Years ago when we decided to make new plantations in addition to kékfrankos in Steiner vineyard, we would never think in our wildest dreams that the project would eventually have such adventurous twists and turns and real international collaboration would be needed to get the vine grafts to their rightful place.
But let’s not run so far ahead.
We have 5 different vineyards in Sopron. We love them all and we love them for different reasons moreover we see huge potential in each and every one of them. Due to the exceptional soil conditions and fantastic exposure of the Steiner vineyard, it has always had a special place in our hearts, also we have impressive neighbours whose wines always have a great influence on us. Years ago, when we had the opportunity to start working on another hectare in the vineyard, we knew we wanted to create something really special there. Plantation design, of course, goes far beyond impulsive or intuitive decisions. Our viticulture and winemaking activities have always been characterized by thinking and planning for 10-15 years ahead as a new plantation may affect the development of our entire assortment, but we will discuss that in a later post.
We definitely wanted to plant a white variety from the beginning on this new 1-hectare area and we were confirmed by our all-time advisor, the French Derenoncourt Consultant, after they studied the area and the results of the soil tests carried out. From both pedological and climatic point of view, this piece of the vineyard is especially ideal for white varieties. After several rounds of consultations with Derencourt’s expert David Picci, we decided to create a mixed white, i.e. Gemischter Satz type plantation. Our Austrian neighbors have a long tradition of making wines harvested from different varieties from the same area, at the same time, under the name Gemischter Satz. These wines, in addition to giving the winemaker an exciting and creative opportunity to experiment, convey amazingly well the typicalities of the area. Since we have only made red monovarietal wines from our Sopron plantations so far, we consider it a particularly exciting challenge to focus on the terroir characteristics in our first white wine from the area.
In recent years, soil testing and preparation work has taken place in the vineyard, while our team has carried out market research and trend forecasting for our newest member in our assortment, which we can taste in 3-4 years at the earliest.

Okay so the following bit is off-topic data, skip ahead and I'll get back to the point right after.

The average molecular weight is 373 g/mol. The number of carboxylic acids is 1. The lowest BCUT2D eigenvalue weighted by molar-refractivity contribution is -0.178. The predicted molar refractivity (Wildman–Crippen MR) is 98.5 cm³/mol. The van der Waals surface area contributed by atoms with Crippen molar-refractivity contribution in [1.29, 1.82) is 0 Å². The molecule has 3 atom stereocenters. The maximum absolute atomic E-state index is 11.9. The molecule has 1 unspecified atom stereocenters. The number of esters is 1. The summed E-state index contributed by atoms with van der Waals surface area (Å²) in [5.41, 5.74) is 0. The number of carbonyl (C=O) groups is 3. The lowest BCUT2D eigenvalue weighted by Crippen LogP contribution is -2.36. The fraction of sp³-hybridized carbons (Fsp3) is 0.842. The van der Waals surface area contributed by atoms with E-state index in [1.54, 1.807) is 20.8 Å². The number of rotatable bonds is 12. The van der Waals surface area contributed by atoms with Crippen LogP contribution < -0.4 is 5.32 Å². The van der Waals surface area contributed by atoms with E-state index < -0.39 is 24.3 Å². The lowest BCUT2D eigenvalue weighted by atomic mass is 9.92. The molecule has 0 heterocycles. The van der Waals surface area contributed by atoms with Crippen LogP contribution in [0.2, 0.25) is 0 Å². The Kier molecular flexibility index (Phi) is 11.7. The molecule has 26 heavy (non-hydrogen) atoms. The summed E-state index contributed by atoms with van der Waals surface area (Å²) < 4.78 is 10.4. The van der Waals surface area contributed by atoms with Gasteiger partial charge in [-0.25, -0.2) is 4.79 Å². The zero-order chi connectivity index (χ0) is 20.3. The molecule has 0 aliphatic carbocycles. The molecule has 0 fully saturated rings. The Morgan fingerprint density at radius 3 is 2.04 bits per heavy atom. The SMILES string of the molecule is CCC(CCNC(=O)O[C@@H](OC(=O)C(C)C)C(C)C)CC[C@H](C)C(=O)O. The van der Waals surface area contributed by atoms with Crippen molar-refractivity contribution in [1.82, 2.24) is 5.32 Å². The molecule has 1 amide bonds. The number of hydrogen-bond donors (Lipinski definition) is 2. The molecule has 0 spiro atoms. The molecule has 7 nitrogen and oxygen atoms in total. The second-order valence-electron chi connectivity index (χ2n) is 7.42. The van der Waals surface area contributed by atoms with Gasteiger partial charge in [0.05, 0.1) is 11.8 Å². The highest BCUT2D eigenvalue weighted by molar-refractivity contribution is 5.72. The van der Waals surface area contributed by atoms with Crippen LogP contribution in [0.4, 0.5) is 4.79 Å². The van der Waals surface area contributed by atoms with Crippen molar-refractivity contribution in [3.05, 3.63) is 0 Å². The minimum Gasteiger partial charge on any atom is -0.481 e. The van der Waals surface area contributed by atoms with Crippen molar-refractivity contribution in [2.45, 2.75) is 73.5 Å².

At the beginning of the year everything seemed to be ready for the planting to start as soon as the weather and the vegetation cycle allowed, when suddenly the COVID-19 pandemic struck down and took control of the world as we know it for months. With different restrictions coming into force, the planned work became increasingly uncertain. When closing the borders, we and Krisztián Zsebők, the vineyard manager of our Sopron areas, were already seriously scratching our heads about whether we could do the work this year or have to wait until 2021 to finally start planting our first white grapevines in Sopron.
Our Austrian partner, Scheiblhofer Reben GmbH from whom we have been buying our propagation material for 20 years now, could only have crossed the border if their colleagues had gone through a 14-day official quarantine which, let’s face it, was not a walkable path. But then how to proceed?
Ákos Molnár popped up to save the day, who despite being the direct competition of the Austrian company, offered to handle the grafts once they crossed the border. We would like to thank Ákos Molnár, the president of the Sopron Hegyközség, for his selfless help. Our viticulturist, Máté Elek who works at our sister estate, the Esterházy Winery, rushed to help us transport the grafts. Máté being a resident of Sopron was free to travel between the two countries due to his work in Austria. Events at this point have accelerated incredibly. In the first days of May we got the news of the future roles of Ákos and Máté and on 7th May Krisztián Zsebők lined up the whole team for the work. It was really heartwarming to see that for the participants in all these events it was completely natural to selflessly help us in these uncertain and perilous days.
After all these we took it kind of easy to do the work in desert-like conditions thanks to the draught. We trust and believe that such a “diverse” plantation that is now being born and so many helping hands were involved in its conception will produce exceptional wines within a few years. We will surely always remember these days.
We continue to do our job because life never stops in a vineyard or a cellar.